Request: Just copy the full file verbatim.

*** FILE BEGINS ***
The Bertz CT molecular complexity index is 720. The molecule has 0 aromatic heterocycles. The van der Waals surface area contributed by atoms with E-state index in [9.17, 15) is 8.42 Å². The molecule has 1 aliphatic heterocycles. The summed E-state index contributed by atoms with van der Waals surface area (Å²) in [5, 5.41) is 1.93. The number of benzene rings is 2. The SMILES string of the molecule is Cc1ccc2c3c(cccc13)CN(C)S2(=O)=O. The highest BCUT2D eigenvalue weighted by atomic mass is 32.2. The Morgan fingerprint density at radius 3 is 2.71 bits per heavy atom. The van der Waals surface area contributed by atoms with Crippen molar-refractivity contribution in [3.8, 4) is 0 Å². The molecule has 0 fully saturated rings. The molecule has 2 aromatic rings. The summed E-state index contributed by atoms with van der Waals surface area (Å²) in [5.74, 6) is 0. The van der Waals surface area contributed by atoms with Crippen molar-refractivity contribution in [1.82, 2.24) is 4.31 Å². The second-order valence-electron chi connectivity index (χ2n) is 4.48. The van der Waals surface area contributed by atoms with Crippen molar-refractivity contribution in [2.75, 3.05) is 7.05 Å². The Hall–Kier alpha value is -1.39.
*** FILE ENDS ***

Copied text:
The Bertz CT molecular complexity index is 720. The molecule has 0 aromatic heterocycles. The van der Waals surface area contributed by atoms with E-state index in [9.17, 15) is 8.42 Å². The molecule has 1 aliphatic heterocycles. The summed E-state index contributed by atoms with van der Waals surface area (Å²) in [5, 5.41) is 1.93. The number of benzene rings is 2. The SMILES string of the molecule is Cc1ccc2c3c(cccc13)CN(C)S2(=O)=O. The highest BCUT2D eigenvalue weighted by atomic mass is 32.2. The Morgan fingerprint density at radius 3 is 2.71 bits per heavy atom. The van der Waals surface area contributed by atoms with Crippen molar-refractivity contribution in [3.8, 4) is 0 Å². The molecule has 0 fully saturated rings. The molecule has 2 aromatic rings. The summed E-state index contributed by atoms with van der Waals surface area (Å²) in [5.74, 6) is 0. The van der Waals surface area contributed by atoms with Crippen molar-refractivity contribution in [1.82, 2.24) is 4.31 Å². The second-order valence-electron chi connectivity index (χ2n) is 4.48. The van der Waals surface area contributed by atoms with Crippen molar-refractivity contribution in [2.75, 3.05) is 7.05 Å². The Hall–Kier alpha value is -1.39.